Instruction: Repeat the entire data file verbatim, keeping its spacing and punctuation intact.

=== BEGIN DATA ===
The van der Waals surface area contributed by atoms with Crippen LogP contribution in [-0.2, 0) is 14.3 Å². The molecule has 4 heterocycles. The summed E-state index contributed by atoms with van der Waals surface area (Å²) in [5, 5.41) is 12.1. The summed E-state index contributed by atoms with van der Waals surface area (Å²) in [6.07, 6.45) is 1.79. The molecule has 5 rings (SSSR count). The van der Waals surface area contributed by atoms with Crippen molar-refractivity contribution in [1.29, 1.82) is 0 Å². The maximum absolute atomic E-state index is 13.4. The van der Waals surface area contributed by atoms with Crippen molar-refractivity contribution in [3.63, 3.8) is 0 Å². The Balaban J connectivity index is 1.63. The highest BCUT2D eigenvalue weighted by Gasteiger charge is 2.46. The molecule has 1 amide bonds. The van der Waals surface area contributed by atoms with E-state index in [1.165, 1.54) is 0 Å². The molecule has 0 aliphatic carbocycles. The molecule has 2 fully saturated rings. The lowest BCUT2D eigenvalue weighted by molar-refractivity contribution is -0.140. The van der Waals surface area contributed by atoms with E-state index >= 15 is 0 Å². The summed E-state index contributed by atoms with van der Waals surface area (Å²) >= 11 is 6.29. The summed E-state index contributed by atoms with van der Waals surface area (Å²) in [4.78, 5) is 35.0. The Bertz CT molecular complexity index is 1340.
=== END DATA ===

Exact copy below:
The van der Waals surface area contributed by atoms with Crippen LogP contribution in [-0.2, 0) is 14.3 Å². The molecule has 4 heterocycles. The summed E-state index contributed by atoms with van der Waals surface area (Å²) in [5, 5.41) is 12.1. The summed E-state index contributed by atoms with van der Waals surface area (Å²) in [6.07, 6.45) is 1.79. The molecule has 5 rings (SSSR count). The van der Waals surface area contributed by atoms with Crippen molar-refractivity contribution in [1.29, 1.82) is 0 Å². The maximum absolute atomic E-state index is 13.4. The van der Waals surface area contributed by atoms with Crippen molar-refractivity contribution in [3.63, 3.8) is 0 Å². The Balaban J connectivity index is 1.63. The highest BCUT2D eigenvalue weighted by Gasteiger charge is 2.46. The molecule has 1 amide bonds. The van der Waals surface area contributed by atoms with E-state index in [1.165, 1.54) is 0 Å². The molecule has 0 aliphatic carbocycles. The molecule has 2 fully saturated rings. The lowest BCUT2D eigenvalue weighted by molar-refractivity contribution is -0.140. The van der Waals surface area contributed by atoms with E-state index >= 15 is 0 Å². The summed E-state index contributed by atoms with van der Waals surface area (Å²) >= 11 is 6.29. The summed E-state index contributed by atoms with van der Waals surface area (Å²) in [4.78, 5) is 35.0. The Bertz CT molecular complexity index is 1340.